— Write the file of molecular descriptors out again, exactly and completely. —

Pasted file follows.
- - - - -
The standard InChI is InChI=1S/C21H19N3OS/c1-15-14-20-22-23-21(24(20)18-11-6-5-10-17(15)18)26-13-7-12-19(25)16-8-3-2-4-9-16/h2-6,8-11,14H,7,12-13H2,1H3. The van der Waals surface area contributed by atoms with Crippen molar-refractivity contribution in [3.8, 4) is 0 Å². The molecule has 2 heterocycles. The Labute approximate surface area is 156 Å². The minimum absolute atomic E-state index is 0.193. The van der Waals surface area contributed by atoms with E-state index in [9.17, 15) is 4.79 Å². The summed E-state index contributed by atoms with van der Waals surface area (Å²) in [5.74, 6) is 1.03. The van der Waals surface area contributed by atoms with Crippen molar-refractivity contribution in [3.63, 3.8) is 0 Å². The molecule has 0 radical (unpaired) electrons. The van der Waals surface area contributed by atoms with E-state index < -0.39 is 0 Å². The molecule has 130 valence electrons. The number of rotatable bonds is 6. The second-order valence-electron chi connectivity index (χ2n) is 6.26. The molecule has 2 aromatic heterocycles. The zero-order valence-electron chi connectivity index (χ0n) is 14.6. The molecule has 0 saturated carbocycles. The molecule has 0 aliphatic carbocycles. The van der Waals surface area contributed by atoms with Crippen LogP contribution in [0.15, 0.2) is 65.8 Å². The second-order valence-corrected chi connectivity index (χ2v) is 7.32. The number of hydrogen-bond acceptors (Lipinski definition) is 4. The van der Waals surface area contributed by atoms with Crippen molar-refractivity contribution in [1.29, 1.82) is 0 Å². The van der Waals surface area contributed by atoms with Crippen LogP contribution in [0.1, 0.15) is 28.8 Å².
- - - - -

The standard InChI is InChI=1S/C21H19N3OS/c1-15-14-20-22-23-21(24(20)18-11-6-5-10-17(15)18)26-13-7-12-19(25)16-8-3-2-4-9-16/h2-6,8-11,14H,7,12-13H2,1H3. The van der Waals surface area contributed by atoms with Crippen molar-refractivity contribution in [3.8, 4) is 0 Å². The molecule has 2 heterocycles. The Labute approximate surface area is 156 Å². The minimum absolute atomic E-state index is 0.193. The van der Waals surface area contributed by atoms with E-state index in [9.17, 15) is 4.79 Å². The summed E-state index contributed by atoms with van der Waals surface area (Å²) in [5.74, 6) is 1.03. The van der Waals surface area contributed by atoms with Crippen molar-refractivity contribution in [3.63, 3.8) is 0 Å². The molecule has 0 radical (unpaired) electrons. The van der Waals surface area contributed by atoms with E-state index < -0.39 is 0 Å². The molecule has 130 valence electrons. The number of rotatable bonds is 6. The second-order valence-electron chi connectivity index (χ2n) is 6.26. The molecule has 2 aromatic heterocycles. The zero-order valence-electron chi connectivity index (χ0n) is 14.6. The molecule has 0 saturated carbocycles. The molecule has 0 aliphatic carbocycles. The van der Waals surface area contributed by atoms with Crippen LogP contribution in [0.15, 0.2) is 65.8 Å². The second-order valence-corrected chi connectivity index (χ2v) is 7.32. The number of hydrogen-bond acceptors (Lipinski definition) is 4. The van der Waals surface area contributed by atoms with Crippen molar-refractivity contribution in [1.29, 1.82) is 0 Å². The van der Waals surface area contributed by atoms with Crippen LogP contribution in [0.1, 0.15) is 28.8 Å².